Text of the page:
James Cameron could shoot Avatar in the fastest film speed yet

Just as the original Avatar was a game-changer for 3D, James Cameron might break new ground again with the sequels.

Although Peter Jackson was the first director to shoot a major feature film (three of them, actually) in what is now called "high frame ratio" (HFR) -- filming The Hobbit movies at 48 frames per second instead of the industry standard 24 -- James Cameron has been eyeing the technology for years and actually encouraged Jackson to take the leap. 

Even before Jackson released his first Hobbit movie (An Unexpected Journey), Cameron had been telling people that he wanted to take the format a step further and shoot the Avatar follow-ups at 60 frames per second -- another huge leap forward (along with shooting them in 3D and 4K resolution, of course).

But now another possibility has come into play, thanks to visual effects pioneer Douglas Trumbull. The legendary Trumbull, whose achievements include 2001: A Space Odyssey and Close Encounters of the Third Kind, has developed a new process called MAGI that shoots at the blazing speed of 120 frames per second -- and he says that Cameron might be interested in checking it out.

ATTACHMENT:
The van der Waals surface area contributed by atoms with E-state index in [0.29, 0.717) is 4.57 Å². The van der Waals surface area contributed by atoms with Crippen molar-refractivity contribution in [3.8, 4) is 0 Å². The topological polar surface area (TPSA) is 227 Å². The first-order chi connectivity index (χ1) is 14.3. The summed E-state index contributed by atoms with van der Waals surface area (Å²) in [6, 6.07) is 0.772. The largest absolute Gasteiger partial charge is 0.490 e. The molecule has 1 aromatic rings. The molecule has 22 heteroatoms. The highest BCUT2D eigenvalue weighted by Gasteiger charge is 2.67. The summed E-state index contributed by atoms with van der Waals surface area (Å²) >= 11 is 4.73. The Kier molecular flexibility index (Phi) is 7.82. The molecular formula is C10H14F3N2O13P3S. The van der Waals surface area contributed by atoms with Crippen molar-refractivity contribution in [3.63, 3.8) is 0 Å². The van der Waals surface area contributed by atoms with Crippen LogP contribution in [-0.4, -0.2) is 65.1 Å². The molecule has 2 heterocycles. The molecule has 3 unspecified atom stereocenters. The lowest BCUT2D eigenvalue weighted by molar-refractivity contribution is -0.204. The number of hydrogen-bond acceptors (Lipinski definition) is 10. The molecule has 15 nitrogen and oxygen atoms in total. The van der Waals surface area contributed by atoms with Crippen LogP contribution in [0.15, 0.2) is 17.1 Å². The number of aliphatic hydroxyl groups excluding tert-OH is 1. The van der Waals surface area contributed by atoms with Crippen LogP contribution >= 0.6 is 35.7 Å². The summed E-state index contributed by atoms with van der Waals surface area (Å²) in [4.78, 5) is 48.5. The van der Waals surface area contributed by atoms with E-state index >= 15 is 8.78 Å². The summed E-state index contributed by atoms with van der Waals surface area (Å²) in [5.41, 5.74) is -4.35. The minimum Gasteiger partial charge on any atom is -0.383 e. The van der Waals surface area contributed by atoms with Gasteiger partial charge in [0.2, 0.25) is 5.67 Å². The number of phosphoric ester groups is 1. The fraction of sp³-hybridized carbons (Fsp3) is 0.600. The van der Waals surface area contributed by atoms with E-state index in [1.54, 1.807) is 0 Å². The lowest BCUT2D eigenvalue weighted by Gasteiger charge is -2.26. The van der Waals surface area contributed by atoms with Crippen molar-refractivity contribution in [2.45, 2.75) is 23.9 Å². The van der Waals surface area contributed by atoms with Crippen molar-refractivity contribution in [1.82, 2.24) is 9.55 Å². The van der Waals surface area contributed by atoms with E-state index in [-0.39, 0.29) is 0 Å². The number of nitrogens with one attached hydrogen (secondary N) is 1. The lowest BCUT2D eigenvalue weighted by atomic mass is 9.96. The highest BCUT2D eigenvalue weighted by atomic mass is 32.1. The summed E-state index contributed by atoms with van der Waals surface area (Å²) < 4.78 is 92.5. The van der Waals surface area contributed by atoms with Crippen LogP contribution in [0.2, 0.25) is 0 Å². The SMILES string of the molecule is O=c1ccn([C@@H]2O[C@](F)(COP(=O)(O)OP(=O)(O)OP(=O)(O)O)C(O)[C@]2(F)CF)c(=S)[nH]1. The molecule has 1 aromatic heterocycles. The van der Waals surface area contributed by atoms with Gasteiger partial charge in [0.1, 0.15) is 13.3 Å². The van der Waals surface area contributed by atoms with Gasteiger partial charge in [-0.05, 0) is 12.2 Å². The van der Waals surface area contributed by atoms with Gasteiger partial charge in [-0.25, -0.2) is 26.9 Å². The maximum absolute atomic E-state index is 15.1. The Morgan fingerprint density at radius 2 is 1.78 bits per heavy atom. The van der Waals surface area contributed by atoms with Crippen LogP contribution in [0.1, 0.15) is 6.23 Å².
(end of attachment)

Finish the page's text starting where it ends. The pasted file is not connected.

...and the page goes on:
Trumbull told the Hollywood Reporter that he will take a meeting soon with Jon Landau, Cameron's producing partner, to show him a short film called UFOTOG that will display the MAGI process. Would Cameron be interested in shooting Avatar in this format? Trumbull doesn't know, and Cameron himself said earlier this year that he had not decided yet whether he was going to shoot the sequels in HFR:

"I’m studying (HFR). I haven’t made a final decision yet, whether the entire film will be made at high frame rate or parts of it. You know, we’ll be shooting at a native resolution of probably 4K and so then there should be a lot of true 4K theaters by then as well."

It's important to remember that Jackson's HFR versions of his Hobbit movies -- which will conclude this December with The Battle of the Five Armies -- have not exactly blown away audiences or critics. Theater owners and film journalists (yours truly included) were harshly critical of the process, which seemed to give the movies a cheap video look instead of the immersive images that were promised. The promotion of the process was pulled back greatly for last year'sThe Desolation of Smaug, in fact. 

But Trumbull said that 120 frames per second is a whole different ballgame, explaining, "The Hobbit fell victim to the ‘uncanny valley' ... when you dramatically increase the frame rate to 120 fps you jump over the valley to a whole new territory.” He added that his MAGI process "delivers extreme fluidity of motion and amazing clarity ... and a viewing experience that far exceeds conventional movie quality."

It's almost a lock that Cameron will employ some sort of HFR process in the making of the Avatar films, but is this the right choice? And if 48 fps landed with a thud, can 120 fps be the format that really does dazzle audiences and transform the moviegoing experience? Which would you prefer?

(via Slashfilm)

More from around the web